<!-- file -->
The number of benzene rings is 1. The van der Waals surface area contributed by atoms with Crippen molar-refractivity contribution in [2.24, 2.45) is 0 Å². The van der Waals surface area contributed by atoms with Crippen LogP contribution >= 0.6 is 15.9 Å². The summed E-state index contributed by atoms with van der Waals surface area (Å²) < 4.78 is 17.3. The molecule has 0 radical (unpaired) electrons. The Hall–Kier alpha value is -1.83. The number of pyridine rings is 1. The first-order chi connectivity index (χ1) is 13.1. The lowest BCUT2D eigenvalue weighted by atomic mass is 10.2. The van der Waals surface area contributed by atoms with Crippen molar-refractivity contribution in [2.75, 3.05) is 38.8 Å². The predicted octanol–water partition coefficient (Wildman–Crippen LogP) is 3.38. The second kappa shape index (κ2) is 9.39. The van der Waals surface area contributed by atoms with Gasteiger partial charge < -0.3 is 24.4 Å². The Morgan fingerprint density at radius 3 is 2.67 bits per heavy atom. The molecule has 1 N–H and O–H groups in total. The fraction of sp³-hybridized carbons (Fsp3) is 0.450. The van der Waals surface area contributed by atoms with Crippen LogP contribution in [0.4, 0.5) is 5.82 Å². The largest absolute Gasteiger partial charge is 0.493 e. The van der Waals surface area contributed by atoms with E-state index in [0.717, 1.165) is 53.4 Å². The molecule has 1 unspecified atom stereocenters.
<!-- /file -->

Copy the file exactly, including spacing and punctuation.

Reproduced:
The number of benzene rings is 1. The van der Waals surface area contributed by atoms with Crippen molar-refractivity contribution in [2.24, 2.45) is 0 Å². The van der Waals surface area contributed by atoms with Crippen LogP contribution >= 0.6 is 15.9 Å². The summed E-state index contributed by atoms with van der Waals surface area (Å²) < 4.78 is 17.3. The molecule has 0 radical (unpaired) electrons. The Hall–Kier alpha value is -1.83. The number of pyridine rings is 1. The first-order chi connectivity index (χ1) is 13.1. The lowest BCUT2D eigenvalue weighted by atomic mass is 10.2. The van der Waals surface area contributed by atoms with Crippen molar-refractivity contribution in [2.75, 3.05) is 38.8 Å². The predicted octanol–water partition coefficient (Wildman–Crippen LogP) is 3.38. The second kappa shape index (κ2) is 9.39. The van der Waals surface area contributed by atoms with Gasteiger partial charge < -0.3 is 24.4 Å². The Morgan fingerprint density at radius 3 is 2.67 bits per heavy atom. The molecule has 1 N–H and O–H groups in total. The fraction of sp³-hybridized carbons (Fsp3) is 0.450. The van der Waals surface area contributed by atoms with Crippen LogP contribution in [0.4, 0.5) is 5.82 Å². The largest absolute Gasteiger partial charge is 0.493 e. The van der Waals surface area contributed by atoms with E-state index in [0.717, 1.165) is 53.4 Å². The molecule has 1 unspecified atom stereocenters.